Membership of INTERPOL

An overview of our membership since our founding.

The International Criminal Police Commission

The International Criminal Police Commission (ICPC) was the predecessor to INTERPOL. It was created during the 2nd International Police Congress in Vienna in 1923.

The countries participating in the 1923 Congress were: Austria, Czechoslovakia, Denmark, Egypt, France, Fiume, Germany, Greece, Hungary, Italy, Japan, Latvia, Netherlands, Poland, Romania, Sweden, Switzerland, Turkey, United States and Yugoslavia.

These were not formally all member countries, since at the time, membership of the ICPC was on an individual elected basis (generally Chiefs of police) not countries.

The International Criminal Police Organization

Although we are widely known as INTERPOL, our formal name is The International Criminal Police Organization-INTERPOL. It was created by the adoption of our Constitution on 13 June 1956 at the 25th General Assembly in Vienna.

The founding members are:

Argentina, Australia, Austria, Belgium, Brazil, Burma, Cambodia, Canada, Ceylon, Chile, Colombia, Costa Rica, Cuba, Denmark, Dominican Republic, Egypt, Eire, Finland, France, Federal German Republic, Greece, Guatemala, India, Indonesia, Iran, Israel, Italy, Japan, Jordan, Lebanon, Liberia, Libya, Luxembourg, Mexico, Monaco, Netherlands, Netherlands Antilles, New Zealand, Norway, Pakistan, Philippines, Portugal, Saar, Saudi Arabia, Spain, Sudan, Surinam, Sweden, Switzerland, Syria, Thailand, Turkey, United Kingdom of Great Britain and Northern Ireland, United States of America, Uruguay, Venezuela, Yugoslavia.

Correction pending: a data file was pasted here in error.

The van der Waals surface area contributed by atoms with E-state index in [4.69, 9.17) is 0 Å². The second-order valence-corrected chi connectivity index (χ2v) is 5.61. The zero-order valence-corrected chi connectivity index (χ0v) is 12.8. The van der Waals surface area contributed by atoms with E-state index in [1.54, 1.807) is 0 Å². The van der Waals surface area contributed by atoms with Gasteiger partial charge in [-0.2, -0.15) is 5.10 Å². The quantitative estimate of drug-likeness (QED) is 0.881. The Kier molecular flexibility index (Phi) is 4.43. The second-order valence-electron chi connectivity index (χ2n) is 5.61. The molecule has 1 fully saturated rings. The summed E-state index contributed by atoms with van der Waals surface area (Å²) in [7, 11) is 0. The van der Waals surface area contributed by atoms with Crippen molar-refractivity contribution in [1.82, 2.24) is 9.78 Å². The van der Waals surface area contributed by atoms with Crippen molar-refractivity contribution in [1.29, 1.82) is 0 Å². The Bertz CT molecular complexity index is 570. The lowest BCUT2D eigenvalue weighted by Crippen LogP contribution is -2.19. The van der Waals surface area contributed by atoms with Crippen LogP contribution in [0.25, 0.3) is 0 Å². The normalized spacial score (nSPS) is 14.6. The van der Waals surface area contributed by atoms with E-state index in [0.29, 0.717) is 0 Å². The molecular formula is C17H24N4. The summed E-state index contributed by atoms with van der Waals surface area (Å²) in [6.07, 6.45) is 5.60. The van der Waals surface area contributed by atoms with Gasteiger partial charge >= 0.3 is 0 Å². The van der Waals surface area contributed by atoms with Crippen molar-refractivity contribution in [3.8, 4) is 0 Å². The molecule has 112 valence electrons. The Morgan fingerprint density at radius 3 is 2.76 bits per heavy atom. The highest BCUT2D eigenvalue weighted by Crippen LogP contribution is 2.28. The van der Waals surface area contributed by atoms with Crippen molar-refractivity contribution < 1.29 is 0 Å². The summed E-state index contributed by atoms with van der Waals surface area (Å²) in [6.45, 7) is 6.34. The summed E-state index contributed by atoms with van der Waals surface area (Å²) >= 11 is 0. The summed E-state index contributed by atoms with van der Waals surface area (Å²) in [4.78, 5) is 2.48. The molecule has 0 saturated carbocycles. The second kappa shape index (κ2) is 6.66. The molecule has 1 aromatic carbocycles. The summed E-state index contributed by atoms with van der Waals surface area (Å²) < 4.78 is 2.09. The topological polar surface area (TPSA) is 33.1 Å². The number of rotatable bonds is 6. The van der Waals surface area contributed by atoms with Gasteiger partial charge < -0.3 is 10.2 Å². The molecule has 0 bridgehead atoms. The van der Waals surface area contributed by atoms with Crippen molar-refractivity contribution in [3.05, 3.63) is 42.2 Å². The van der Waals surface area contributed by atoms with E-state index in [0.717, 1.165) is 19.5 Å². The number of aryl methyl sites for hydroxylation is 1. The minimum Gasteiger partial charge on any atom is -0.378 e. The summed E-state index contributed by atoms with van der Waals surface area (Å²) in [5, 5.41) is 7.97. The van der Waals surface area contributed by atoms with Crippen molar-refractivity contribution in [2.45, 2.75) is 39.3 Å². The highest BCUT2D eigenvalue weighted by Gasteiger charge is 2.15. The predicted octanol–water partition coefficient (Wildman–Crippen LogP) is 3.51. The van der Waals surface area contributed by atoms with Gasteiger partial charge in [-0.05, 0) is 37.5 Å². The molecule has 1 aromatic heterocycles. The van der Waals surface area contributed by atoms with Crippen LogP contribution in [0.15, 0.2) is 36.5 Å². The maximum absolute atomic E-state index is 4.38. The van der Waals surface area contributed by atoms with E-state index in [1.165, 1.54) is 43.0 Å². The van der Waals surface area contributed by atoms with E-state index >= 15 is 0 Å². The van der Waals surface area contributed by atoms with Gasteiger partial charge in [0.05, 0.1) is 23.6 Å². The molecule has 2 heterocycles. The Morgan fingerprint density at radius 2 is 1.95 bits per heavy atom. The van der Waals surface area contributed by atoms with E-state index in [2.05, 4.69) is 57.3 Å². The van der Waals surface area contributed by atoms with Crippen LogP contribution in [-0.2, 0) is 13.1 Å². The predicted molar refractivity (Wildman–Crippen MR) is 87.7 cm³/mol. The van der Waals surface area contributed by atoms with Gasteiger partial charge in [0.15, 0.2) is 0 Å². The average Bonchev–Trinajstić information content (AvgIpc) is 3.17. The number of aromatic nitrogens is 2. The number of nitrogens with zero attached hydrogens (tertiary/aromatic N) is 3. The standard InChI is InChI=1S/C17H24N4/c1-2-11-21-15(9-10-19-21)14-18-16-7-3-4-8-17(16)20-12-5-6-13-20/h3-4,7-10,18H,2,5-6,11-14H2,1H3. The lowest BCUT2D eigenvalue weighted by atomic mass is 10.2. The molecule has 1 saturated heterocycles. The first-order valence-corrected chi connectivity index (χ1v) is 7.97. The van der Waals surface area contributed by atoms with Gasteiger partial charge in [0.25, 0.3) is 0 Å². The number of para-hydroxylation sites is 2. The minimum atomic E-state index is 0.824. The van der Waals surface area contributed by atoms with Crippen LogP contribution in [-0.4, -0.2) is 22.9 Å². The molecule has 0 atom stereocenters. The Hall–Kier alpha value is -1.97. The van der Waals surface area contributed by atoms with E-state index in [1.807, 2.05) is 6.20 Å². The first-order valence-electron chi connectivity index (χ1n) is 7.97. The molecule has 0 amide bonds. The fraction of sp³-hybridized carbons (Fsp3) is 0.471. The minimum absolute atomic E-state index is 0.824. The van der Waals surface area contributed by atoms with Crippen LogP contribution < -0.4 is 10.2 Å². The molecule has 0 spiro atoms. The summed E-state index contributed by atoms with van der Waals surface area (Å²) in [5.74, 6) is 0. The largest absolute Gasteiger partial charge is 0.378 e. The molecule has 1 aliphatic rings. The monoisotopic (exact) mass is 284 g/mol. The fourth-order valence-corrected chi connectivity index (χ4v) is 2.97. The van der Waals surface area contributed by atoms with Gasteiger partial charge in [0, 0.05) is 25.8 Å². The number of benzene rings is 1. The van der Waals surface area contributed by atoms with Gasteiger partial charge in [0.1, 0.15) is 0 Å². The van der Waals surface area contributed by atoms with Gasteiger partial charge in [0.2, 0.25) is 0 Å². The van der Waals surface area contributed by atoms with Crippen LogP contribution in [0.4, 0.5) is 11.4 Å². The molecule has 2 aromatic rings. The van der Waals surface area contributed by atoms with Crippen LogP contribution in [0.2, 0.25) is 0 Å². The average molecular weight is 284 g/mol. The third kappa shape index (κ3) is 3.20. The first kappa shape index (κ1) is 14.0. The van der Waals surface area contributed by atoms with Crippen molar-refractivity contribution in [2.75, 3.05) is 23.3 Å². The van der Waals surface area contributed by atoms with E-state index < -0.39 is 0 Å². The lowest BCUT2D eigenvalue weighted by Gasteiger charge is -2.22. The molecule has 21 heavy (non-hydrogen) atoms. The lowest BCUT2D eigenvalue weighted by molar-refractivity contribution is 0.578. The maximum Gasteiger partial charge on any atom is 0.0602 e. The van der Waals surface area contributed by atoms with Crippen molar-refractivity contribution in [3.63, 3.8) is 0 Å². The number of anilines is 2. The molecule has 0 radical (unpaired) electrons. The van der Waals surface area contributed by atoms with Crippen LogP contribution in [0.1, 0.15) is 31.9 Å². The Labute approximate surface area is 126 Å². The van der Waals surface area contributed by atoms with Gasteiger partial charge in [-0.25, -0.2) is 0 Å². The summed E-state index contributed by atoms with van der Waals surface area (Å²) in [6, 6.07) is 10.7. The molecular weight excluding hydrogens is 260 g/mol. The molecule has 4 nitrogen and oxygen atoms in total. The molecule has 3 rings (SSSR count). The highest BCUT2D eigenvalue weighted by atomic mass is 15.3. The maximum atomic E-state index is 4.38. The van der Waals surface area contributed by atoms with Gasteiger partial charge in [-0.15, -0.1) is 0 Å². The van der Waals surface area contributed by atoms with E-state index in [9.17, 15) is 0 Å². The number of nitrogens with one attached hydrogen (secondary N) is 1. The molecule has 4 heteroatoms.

Criteria for membership

Article 4 of the INTERPOL Constitution sets out both the criteria and the process for becoming a Member of the Organization. In 2017, the General Assembly adopted Resolution GA2017-86-RES-01 interpreting Article 4 and clarifying both the process and criteria for membership.

Growth in membership

Our membership has grown over the years, partially due to newly-created sovereign States joining the Organization, notably following a wave of decolonisation in the second half of the 20th Century and the end of the Cold War.

By 1967, we had 100 member countries, which increased to 150 countries by 1989 and reached today’s 194 in 2018.